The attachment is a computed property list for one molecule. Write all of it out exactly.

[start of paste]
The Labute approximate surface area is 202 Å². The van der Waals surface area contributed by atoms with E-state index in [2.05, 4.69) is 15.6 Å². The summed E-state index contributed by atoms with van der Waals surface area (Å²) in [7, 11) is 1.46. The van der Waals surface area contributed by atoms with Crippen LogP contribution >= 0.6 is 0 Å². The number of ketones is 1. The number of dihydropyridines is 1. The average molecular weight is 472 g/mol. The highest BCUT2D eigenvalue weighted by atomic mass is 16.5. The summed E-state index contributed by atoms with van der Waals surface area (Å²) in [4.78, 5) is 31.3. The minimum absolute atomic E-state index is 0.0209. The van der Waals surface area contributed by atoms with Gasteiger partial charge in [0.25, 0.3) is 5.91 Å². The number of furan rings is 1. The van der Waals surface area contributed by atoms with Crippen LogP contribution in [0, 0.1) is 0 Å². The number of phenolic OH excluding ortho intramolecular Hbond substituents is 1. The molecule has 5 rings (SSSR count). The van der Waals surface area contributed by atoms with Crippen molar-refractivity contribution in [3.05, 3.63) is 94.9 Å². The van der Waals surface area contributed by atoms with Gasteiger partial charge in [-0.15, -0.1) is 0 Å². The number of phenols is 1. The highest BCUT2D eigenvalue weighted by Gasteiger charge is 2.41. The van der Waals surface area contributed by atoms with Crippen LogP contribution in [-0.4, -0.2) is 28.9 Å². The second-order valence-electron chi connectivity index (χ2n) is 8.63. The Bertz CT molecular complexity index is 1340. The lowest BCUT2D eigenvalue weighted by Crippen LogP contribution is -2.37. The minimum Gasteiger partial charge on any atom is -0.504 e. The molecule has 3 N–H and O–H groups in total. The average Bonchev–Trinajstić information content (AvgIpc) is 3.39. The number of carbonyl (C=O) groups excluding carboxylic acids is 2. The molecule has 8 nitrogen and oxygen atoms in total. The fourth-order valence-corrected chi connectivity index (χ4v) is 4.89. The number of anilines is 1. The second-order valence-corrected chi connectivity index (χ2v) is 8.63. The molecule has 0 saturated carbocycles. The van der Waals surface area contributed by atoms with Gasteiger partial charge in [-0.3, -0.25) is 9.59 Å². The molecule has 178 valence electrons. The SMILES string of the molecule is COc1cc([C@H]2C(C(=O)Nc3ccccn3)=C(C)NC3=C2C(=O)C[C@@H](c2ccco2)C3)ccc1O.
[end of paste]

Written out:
The Labute approximate surface area is 202 Å². The van der Waals surface area contributed by atoms with E-state index in [2.05, 4.69) is 15.6 Å². The summed E-state index contributed by atoms with van der Waals surface area (Å²) in [7, 11) is 1.46. The van der Waals surface area contributed by atoms with Crippen LogP contribution >= 0.6 is 0 Å². The number of ketones is 1. The number of dihydropyridines is 1. The average molecular weight is 472 g/mol. The highest BCUT2D eigenvalue weighted by atomic mass is 16.5. The summed E-state index contributed by atoms with van der Waals surface area (Å²) in [4.78, 5) is 31.3. The minimum absolute atomic E-state index is 0.0209. The van der Waals surface area contributed by atoms with Gasteiger partial charge in [0.25, 0.3) is 5.91 Å². The number of furan rings is 1. The van der Waals surface area contributed by atoms with Crippen LogP contribution in [0, 0.1) is 0 Å². The number of phenolic OH excluding ortho intramolecular Hbond substituents is 1. The molecule has 5 rings (SSSR count). The van der Waals surface area contributed by atoms with Crippen molar-refractivity contribution in [3.05, 3.63) is 94.9 Å². The van der Waals surface area contributed by atoms with Gasteiger partial charge in [-0.15, -0.1) is 0 Å². The number of phenols is 1. The highest BCUT2D eigenvalue weighted by Gasteiger charge is 2.41. The van der Waals surface area contributed by atoms with Crippen LogP contribution in [-0.4, -0.2) is 28.9 Å². The second-order valence-electron chi connectivity index (χ2n) is 8.63. The Bertz CT molecular complexity index is 1340. The lowest BCUT2D eigenvalue weighted by Crippen LogP contribution is -2.37. The minimum Gasteiger partial charge on any atom is -0.504 e. The molecule has 3 N–H and O–H groups in total. The average Bonchev–Trinajstić information content (AvgIpc) is 3.39. The number of carbonyl (C=O) groups excluding carboxylic acids is 2. The molecule has 8 nitrogen and oxygen atoms in total. The fourth-order valence-corrected chi connectivity index (χ4v) is 4.89. The number of anilines is 1. The second-order valence-corrected chi connectivity index (χ2v) is 8.63. The molecule has 0 saturated carbocycles. The van der Waals surface area contributed by atoms with Gasteiger partial charge in [-0.3, -0.25) is 9.59 Å². The molecule has 178 valence electrons. The SMILES string of the molecule is COc1cc([C@H]2C(C(=O)Nc3ccccn3)=C(C)NC3=C2C(=O)C[C@@H](c2ccco2)C3)ccc1O.